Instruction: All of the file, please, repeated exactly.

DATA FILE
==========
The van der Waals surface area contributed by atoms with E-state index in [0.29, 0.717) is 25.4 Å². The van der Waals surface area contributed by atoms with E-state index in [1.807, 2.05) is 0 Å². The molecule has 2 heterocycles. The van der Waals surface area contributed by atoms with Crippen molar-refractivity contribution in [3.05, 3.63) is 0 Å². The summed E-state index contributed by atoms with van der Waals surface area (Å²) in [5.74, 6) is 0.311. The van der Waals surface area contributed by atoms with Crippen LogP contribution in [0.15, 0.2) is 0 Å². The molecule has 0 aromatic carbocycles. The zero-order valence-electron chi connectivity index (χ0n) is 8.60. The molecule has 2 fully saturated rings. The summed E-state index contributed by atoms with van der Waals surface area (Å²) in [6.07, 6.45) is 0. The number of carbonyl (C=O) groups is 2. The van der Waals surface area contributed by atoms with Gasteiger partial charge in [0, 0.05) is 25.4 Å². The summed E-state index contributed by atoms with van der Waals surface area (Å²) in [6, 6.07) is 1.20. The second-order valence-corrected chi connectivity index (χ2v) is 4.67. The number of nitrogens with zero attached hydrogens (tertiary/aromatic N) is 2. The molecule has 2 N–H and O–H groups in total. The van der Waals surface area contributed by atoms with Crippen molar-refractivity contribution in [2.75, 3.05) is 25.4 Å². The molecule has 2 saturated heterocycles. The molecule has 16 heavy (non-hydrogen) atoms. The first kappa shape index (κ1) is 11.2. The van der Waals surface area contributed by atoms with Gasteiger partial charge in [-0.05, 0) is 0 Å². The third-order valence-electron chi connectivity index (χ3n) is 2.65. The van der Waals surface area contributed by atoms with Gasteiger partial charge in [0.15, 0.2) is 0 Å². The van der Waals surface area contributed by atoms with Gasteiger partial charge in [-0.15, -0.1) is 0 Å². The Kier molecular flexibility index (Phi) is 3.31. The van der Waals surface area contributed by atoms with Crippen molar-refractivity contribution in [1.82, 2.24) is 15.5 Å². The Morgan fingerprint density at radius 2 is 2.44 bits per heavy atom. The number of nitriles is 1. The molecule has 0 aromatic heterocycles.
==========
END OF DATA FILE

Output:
The van der Waals surface area contributed by atoms with E-state index in [0.29, 0.717) is 25.4 Å². The van der Waals surface area contributed by atoms with E-state index in [1.807, 2.05) is 0 Å². The molecule has 2 heterocycles. The van der Waals surface area contributed by atoms with Crippen molar-refractivity contribution in [3.05, 3.63) is 0 Å². The summed E-state index contributed by atoms with van der Waals surface area (Å²) in [5.74, 6) is 0.311. The van der Waals surface area contributed by atoms with Crippen LogP contribution in [0.15, 0.2) is 0 Å². The molecule has 0 aromatic carbocycles. The zero-order valence-electron chi connectivity index (χ0n) is 8.60. The molecule has 2 fully saturated rings. The summed E-state index contributed by atoms with van der Waals surface area (Å²) in [6.07, 6.45) is 0. The number of carbonyl (C=O) groups is 2. The van der Waals surface area contributed by atoms with Gasteiger partial charge in [0, 0.05) is 25.4 Å². The summed E-state index contributed by atoms with van der Waals surface area (Å²) in [6, 6.07) is 1.20. The second-order valence-corrected chi connectivity index (χ2v) is 4.67. The number of nitrogens with zero attached hydrogens (tertiary/aromatic N) is 2. The molecule has 2 N–H and O–H groups in total. The van der Waals surface area contributed by atoms with Crippen molar-refractivity contribution in [2.75, 3.05) is 25.4 Å². The molecule has 2 saturated heterocycles. The molecule has 16 heavy (non-hydrogen) atoms. The first kappa shape index (κ1) is 11.2. The van der Waals surface area contributed by atoms with Gasteiger partial charge in [-0.05, 0) is 0 Å². The third-order valence-electron chi connectivity index (χ3n) is 2.65. The van der Waals surface area contributed by atoms with Gasteiger partial charge in [0.15, 0.2) is 0 Å². The van der Waals surface area contributed by atoms with Gasteiger partial charge in [-0.15, -0.1) is 0 Å². The Kier molecular flexibility index (Phi) is 3.31. The van der Waals surface area contributed by atoms with Crippen molar-refractivity contribution in [1.82, 2.24) is 15.5 Å². The Morgan fingerprint density at radius 2 is 2.44 bits per heavy atom. The number of nitriles is 1. The molecule has 0 aromatic heterocycles.